Academic journal article School Libraries Worldwide

Shaping Global Criticality with School Libraries

Academic journal article School Libraries Worldwide

Shaping Global Criticality with School Libraries

Article excerpt

This article presents the unique online learning contexts and content in which Net generation students are currently engaging, and challenges school libraries to take a different approach to literacy instruction. More specifically, it explores the role school libraries can play in developing information literacy curriculum that enables students to cope with rapid changes in multimodal forms of communication, while fostering critical thinking skills that offset students' risky online surfing behaviours. Current research and literacy theory supporting the incorporation of multiliteracy pedagogy and critical thinking in school library curriculum is examined. Practical activities for cultivating these skills in students are presented. And a discussion of the positive effects that multiliteracy and multimodality instruction in the school library can have for each student is imagined for their global futures.

One key goal for most school libraries is the development of students' critical thinking and communication skills. Whether it is developing students' abilities to determine the authority of an author of a content area text, or helping students critique the ethical implications of information on a webpage, school librarians have taken a leadership role in developing students' abilities to critically engage with a variety of information and resources across a diverse set of contexts.

However, over the past decade, there has been a rapid and dramatic shift in the types of resources and contexts that students access. More specifically, students are gravitating towards more culturally and linguistically diverse Internet-based communication technologies and information that often require new and sophisticated critical thinking skills and communication abilities.

Acknowledging the strong role school libraries have always played in developing students' communication and critical thinking skills, this article builds an argument for an expanded role for school libraries in the development of literacy curriculum that acknowledges today's rapidly changing information communication contexts, seeks to help students communicate and participate safely and fully in these new environments, and which leads to the development of a new global criticality(i).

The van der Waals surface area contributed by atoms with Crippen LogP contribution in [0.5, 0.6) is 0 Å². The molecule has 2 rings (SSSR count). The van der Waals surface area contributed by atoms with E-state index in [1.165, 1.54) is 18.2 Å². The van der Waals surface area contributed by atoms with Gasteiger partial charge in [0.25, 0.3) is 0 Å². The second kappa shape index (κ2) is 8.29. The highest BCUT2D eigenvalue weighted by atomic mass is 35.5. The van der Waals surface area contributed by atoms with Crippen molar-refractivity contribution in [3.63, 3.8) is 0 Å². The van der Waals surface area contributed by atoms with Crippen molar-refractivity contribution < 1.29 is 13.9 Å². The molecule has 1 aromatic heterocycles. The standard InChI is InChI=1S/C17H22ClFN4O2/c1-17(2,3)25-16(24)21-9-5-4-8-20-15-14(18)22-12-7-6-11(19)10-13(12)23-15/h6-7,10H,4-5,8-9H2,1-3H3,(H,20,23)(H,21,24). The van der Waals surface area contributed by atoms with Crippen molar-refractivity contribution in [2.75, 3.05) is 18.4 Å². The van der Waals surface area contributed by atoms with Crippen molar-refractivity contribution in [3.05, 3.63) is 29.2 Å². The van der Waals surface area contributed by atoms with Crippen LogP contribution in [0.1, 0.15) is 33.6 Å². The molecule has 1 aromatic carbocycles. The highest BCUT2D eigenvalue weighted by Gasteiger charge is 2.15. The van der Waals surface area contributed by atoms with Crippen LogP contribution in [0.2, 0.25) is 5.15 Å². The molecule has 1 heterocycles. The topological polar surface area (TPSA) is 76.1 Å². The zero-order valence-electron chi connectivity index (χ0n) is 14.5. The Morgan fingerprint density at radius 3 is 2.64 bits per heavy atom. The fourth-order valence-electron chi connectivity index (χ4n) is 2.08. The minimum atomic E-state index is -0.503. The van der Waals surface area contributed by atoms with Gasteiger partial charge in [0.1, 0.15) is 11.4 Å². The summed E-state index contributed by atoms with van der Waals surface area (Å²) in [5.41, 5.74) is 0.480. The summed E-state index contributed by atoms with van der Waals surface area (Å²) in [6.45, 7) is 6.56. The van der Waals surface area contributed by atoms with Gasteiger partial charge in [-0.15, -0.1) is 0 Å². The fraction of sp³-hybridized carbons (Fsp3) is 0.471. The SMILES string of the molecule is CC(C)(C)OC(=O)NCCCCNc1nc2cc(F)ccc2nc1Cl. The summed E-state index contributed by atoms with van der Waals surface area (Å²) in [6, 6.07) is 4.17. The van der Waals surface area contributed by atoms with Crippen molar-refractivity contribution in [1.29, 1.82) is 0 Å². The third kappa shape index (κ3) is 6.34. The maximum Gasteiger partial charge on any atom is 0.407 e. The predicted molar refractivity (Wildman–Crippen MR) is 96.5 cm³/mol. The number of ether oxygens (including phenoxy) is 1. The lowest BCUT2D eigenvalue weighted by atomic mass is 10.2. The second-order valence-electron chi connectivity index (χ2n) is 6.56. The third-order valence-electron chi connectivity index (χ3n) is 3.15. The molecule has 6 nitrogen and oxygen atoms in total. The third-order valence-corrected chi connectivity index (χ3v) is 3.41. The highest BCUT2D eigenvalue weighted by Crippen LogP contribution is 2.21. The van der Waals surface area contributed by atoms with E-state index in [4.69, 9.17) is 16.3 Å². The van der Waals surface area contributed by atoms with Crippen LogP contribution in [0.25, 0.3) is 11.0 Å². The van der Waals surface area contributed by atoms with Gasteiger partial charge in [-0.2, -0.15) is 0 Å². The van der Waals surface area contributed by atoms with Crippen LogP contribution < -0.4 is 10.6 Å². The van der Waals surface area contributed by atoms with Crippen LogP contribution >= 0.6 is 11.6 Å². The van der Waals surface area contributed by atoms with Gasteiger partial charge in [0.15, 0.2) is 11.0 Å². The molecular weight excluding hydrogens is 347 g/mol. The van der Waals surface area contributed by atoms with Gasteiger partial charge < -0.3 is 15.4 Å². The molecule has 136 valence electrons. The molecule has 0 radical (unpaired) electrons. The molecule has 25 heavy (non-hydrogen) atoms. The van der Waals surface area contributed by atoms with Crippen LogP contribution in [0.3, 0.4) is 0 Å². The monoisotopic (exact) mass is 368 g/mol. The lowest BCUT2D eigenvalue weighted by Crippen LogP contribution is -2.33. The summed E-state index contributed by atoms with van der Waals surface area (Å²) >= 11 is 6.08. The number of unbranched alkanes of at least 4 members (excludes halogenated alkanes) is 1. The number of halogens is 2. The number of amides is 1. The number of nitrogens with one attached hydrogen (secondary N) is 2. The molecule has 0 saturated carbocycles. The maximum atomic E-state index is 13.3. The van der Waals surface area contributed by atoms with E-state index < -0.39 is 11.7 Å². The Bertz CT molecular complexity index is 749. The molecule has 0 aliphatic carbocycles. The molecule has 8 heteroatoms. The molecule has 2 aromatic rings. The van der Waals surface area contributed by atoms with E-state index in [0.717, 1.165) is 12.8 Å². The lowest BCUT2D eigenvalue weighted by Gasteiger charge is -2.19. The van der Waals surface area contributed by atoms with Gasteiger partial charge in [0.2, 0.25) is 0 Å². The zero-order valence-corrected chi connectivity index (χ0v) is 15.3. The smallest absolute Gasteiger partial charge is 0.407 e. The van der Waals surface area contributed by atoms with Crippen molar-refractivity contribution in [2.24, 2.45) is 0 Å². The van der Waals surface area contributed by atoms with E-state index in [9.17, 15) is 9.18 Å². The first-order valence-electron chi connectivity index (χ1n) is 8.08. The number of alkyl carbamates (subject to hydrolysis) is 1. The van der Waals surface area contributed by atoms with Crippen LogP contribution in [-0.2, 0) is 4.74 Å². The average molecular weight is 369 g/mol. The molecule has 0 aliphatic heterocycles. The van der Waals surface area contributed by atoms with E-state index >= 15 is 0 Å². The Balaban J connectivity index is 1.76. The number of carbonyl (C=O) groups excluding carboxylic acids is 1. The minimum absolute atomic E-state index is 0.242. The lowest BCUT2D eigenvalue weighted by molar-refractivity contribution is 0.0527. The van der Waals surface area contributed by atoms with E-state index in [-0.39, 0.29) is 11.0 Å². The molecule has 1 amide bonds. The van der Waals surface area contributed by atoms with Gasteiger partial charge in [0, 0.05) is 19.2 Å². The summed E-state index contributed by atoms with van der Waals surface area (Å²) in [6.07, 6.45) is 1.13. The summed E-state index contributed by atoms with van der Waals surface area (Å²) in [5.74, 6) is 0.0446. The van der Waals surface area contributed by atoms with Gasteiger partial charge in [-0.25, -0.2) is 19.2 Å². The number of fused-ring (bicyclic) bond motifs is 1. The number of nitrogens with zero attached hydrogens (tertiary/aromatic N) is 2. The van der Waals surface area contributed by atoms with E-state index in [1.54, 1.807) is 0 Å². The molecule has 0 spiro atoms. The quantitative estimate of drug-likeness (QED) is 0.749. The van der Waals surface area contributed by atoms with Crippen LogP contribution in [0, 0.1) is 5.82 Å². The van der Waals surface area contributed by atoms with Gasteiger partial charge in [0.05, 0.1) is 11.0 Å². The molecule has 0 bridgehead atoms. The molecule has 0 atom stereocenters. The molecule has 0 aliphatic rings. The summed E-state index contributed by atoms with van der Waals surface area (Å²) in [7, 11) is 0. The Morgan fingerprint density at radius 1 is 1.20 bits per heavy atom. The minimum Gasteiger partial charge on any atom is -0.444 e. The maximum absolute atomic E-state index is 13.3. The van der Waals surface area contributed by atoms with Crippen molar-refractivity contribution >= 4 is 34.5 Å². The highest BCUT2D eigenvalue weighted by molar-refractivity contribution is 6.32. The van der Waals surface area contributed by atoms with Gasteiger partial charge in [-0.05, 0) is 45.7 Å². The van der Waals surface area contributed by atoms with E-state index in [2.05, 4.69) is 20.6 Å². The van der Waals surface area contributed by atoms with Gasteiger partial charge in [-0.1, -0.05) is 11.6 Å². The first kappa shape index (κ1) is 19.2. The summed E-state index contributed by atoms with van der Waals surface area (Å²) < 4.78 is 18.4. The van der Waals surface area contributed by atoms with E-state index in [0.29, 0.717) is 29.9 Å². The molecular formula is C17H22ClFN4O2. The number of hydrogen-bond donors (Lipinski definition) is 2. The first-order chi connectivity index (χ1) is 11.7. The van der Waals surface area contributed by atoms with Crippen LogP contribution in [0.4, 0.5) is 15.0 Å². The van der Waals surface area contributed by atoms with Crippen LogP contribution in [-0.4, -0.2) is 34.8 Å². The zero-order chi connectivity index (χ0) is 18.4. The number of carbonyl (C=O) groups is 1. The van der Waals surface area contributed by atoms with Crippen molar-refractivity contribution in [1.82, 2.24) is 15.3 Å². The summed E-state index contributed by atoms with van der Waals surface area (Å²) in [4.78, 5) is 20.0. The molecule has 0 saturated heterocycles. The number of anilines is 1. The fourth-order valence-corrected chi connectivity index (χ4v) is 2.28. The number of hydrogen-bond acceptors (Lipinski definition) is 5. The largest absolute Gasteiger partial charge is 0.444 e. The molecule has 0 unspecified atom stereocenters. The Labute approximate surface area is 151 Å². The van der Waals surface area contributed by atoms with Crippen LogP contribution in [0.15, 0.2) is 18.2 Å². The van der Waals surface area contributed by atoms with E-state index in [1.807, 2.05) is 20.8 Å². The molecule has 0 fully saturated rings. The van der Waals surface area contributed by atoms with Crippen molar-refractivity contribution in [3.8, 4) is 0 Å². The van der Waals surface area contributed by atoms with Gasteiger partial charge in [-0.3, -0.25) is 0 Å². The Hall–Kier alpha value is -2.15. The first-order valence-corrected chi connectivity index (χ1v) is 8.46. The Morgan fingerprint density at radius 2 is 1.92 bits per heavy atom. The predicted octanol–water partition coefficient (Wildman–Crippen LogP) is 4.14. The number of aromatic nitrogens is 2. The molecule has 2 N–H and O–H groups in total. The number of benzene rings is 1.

New Literacy Learning Content and Contexts

The past 25 years have been characterized by rapid changes in the social, cultural, and economic fabrics of many countries around the globe. According to literacy theorists (New London Group, 1996; Lankshear & Knobel, 2003), these changes can be largely attributed to globalization(ii) and the proliferation of information communication technologies [ICTs]iii.

The creation of new and constantly changing globally networked ICTs has made possible the social networking of humans around the world and the convergence and divergence of thought, capital, culture, and communications (Leu, 2001). Many elementary and secondary students are attracted to, and participate in, these new digital social networks (Kiss, 2007; National School Board Association, 2007; Lenhart & Madden, 2007). The Organisation for Economic Co-operation and Development (2006) identified a global trend in students' increased access and usage of information communication technologies both in and out of school from 2001 to 2005. Of the 15-year-old students surveyed from 41 participating countries, more than 90% reported they had used a computer, and 53% reported they used the Internet regularly. Additionally, the report indicated that even though children from developed countries were far more likely to access ICTs at home than children from developing countries, the latter were increasingly obtaining access through schools, libraries, Internet cafés, and other learning technology initiatives (see One Laptop Per Child, 2007; Trucano, 2007; The World Bank, 2007).

This global trend towards increased numbers of students accessing ICTs has created some new and different language and literacy learning contexts and content. …

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